Card game strategy.

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Flesh and Blood Primer

This is only the beginning

New Zealand based game design, development, and publishing studio ‘Legend Story Studios’ is hot off the presses releasing their brand new trading card game ‘Flesh and Blood’ with its debut expansion ‘Welcome to Rathe’ in the coming days (October 11th) across the USA, Australia, and New Zealand.

The philosophy of the studio is strongly centered around community and bringing people together (in person) through the medium of games.

“Every time people come together in the Flesh and Blood to play our game, we achieve our goal.” - Source

The game of ‘Flesh and Blood’ is drastically different from any other in my experience with playing card games. When I was given the opportunity to learn to play the game ahead of the World Premier event in late August this year I was initially taken aback.

The game pushed a lot of boundaries that I was concerned would make certain cards and strategies homogenous and eventually boring or repetitive. Each card in the game can serve many functions at any one time so any initial evaluation is vague. I thought that cards would be pigeon-holed into their most valuable function a majority of the time, and that cards which didn’t have a defined function weren’t good enough or interesting to play with, i.e. a card that is better at attacking than defending should mainly if not always be used for attacking.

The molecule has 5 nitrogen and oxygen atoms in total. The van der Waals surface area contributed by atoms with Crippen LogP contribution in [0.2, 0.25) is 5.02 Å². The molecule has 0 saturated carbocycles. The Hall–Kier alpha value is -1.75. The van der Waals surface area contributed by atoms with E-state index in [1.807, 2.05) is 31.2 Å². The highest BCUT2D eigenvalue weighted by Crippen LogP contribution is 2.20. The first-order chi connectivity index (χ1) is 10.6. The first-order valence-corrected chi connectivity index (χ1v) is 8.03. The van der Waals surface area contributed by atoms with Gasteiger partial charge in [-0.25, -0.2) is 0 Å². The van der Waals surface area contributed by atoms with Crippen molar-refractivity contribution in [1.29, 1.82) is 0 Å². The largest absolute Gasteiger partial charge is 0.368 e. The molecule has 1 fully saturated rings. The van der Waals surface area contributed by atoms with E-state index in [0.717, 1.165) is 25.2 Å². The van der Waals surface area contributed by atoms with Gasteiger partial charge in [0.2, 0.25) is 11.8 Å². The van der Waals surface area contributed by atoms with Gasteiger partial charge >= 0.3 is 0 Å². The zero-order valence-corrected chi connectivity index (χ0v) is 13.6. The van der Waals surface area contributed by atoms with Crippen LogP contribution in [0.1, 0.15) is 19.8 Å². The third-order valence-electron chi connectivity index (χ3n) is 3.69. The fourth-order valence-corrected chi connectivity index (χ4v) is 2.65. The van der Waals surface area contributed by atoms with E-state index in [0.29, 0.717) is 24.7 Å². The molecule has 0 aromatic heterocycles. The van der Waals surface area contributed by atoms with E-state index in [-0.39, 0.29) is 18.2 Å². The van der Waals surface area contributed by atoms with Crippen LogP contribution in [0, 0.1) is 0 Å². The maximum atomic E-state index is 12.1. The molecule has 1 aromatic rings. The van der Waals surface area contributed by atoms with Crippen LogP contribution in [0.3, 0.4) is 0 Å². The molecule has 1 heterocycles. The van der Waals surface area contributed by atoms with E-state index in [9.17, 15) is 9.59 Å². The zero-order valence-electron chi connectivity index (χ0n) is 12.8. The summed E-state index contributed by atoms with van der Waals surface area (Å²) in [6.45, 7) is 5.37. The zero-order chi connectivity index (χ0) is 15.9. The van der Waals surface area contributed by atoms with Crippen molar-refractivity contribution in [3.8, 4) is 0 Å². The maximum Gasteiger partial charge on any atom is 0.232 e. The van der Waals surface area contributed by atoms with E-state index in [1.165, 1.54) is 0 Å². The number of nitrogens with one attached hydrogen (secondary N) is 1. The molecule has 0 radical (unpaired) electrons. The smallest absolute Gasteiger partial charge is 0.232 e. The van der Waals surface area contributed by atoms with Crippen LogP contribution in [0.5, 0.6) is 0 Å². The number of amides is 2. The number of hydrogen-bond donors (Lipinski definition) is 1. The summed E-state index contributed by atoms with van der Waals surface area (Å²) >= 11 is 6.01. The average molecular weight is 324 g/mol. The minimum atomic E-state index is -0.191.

Oh, how I was wrong.

After a good many games (you stop counting once you’re having too much fun) I can confidently and safely say that my assumption is far from the truth, and that I am so glad about that fact. I would describe each game of ‘Flesh and Blood’ as a delicate and deadly dance with your opponent. Where every resource, decision, and piece of information that you can gather, make, or deduce is vital to the final outcome of who gets to be declared victorious.

This is the type of game I’ve been searching for.

A game where the player who gets to make the most out of what they have will be able to influence the result in their favour.

The main driving forces behind this type of gameplay is directly related by the design principles set out for ‘Flesh and Blood’:

  • Start Full (Game begins fast and slows down, avoiding the need and risk of building incremental resources, e.g. hitting land drops and making plays on curve in Magic: the Gathering.)

  • Reduce Variance (Eliminating scenarios where chance creates “non-games”, once again e.g. missing land drops or taking a multiple mulligans in Magic: the Gathering.)

  • Every Card Counts (If a card is in your deck it better be useful when you draw it, and not a silver bullet to fetch up on demand. You will play games that exhaust every card in your deck.)

  • Reward Good Decisions, Not Good Luck (Micro-gains will increase your odds of winning. There is no single card that will win the game on its own. Shivan Dragon doesn’t exist here.)


The specific execution of each of these principles combined is a whole other article in of itself and I will save going into that for another time. These principles are defined here.

If you haven’t already and would like to learn how to play, you can watch this six minute video found here. Also, if you would like to delve deeper there is also an advanced rulebook called the ‘Hero’s Handbook’ which you can find under the ‘Rules’ section here.

Shuffling up